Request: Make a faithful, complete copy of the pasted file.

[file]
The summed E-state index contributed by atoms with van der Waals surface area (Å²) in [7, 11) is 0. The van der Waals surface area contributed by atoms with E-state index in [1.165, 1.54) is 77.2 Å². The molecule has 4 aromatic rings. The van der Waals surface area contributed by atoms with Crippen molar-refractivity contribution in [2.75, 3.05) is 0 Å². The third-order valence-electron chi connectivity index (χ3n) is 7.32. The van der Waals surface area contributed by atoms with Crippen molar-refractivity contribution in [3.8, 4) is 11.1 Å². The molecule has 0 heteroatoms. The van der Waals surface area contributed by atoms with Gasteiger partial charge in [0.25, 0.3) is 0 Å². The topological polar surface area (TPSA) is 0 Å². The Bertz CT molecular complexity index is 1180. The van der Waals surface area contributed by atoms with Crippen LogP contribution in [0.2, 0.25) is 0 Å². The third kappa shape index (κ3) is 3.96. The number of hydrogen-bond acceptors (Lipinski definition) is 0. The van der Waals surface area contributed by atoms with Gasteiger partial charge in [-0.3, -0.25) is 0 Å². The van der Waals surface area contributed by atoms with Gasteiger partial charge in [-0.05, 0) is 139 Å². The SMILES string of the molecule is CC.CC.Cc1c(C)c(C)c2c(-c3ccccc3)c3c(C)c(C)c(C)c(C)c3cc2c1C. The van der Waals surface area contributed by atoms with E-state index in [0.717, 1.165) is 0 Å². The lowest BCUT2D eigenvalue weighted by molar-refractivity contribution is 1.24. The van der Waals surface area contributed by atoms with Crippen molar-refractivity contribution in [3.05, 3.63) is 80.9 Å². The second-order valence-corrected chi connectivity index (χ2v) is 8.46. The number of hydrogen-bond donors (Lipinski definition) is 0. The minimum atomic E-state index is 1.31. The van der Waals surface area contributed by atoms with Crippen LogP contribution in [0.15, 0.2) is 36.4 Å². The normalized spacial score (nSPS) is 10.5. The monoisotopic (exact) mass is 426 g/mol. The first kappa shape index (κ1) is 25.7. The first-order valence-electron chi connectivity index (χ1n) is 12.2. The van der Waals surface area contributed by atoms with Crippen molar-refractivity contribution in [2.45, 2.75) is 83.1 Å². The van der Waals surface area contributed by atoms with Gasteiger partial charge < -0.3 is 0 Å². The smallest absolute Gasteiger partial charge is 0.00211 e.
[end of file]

The summed E-state index contributed by atoms with van der Waals surface area (Å²) in [7, 11) is 0. The van der Waals surface area contributed by atoms with E-state index in [1.165, 1.54) is 77.2 Å². The molecule has 4 aromatic rings. The van der Waals surface area contributed by atoms with Crippen molar-refractivity contribution in [2.75, 3.05) is 0 Å². The third-order valence-electron chi connectivity index (χ3n) is 7.32. The van der Waals surface area contributed by atoms with Crippen molar-refractivity contribution in [3.8, 4) is 11.1 Å². The molecule has 0 heteroatoms. The van der Waals surface area contributed by atoms with Gasteiger partial charge in [0.25, 0.3) is 0 Å². The topological polar surface area (TPSA) is 0 Å². The Bertz CT molecular complexity index is 1180. The van der Waals surface area contributed by atoms with Crippen LogP contribution in [0.2, 0.25) is 0 Å². The third kappa shape index (κ3) is 3.96. The number of hydrogen-bond acceptors (Lipinski definition) is 0. The van der Waals surface area contributed by atoms with Gasteiger partial charge in [-0.3, -0.25) is 0 Å². The van der Waals surface area contributed by atoms with Gasteiger partial charge in [-0.05, 0) is 139 Å². The SMILES string of the molecule is CC.CC.Cc1c(C)c(C)c2c(-c3ccccc3)c3c(C)c(C)c(C)c(C)c3cc2c1C. The van der Waals surface area contributed by atoms with E-state index in [0.717, 1.165) is 0 Å². The lowest BCUT2D eigenvalue weighted by molar-refractivity contribution is 1.24. The van der Waals surface area contributed by atoms with Crippen molar-refractivity contribution in [3.05, 3.63) is 80.9 Å². The second-order valence-corrected chi connectivity index (χ2v) is 8.46. The number of hydrogen-bond donors (Lipinski definition) is 0. The minimum atomic E-state index is 1.31. The van der Waals surface area contributed by atoms with Crippen LogP contribution in [0.15, 0.2) is 36.4 Å². The normalized spacial score (nSPS) is 10.5. The monoisotopic (exact) mass is 426 g/mol. The first kappa shape index (κ1) is 25.7. The first-order valence-electron chi connectivity index (χ1n) is 12.2. The van der Waals surface area contributed by atoms with Crippen molar-refractivity contribution in [2.45, 2.75) is 83.1 Å². The van der Waals surface area contributed by atoms with Gasteiger partial charge < -0.3 is 0 Å². The smallest absolute Gasteiger partial charge is 0.00211 e.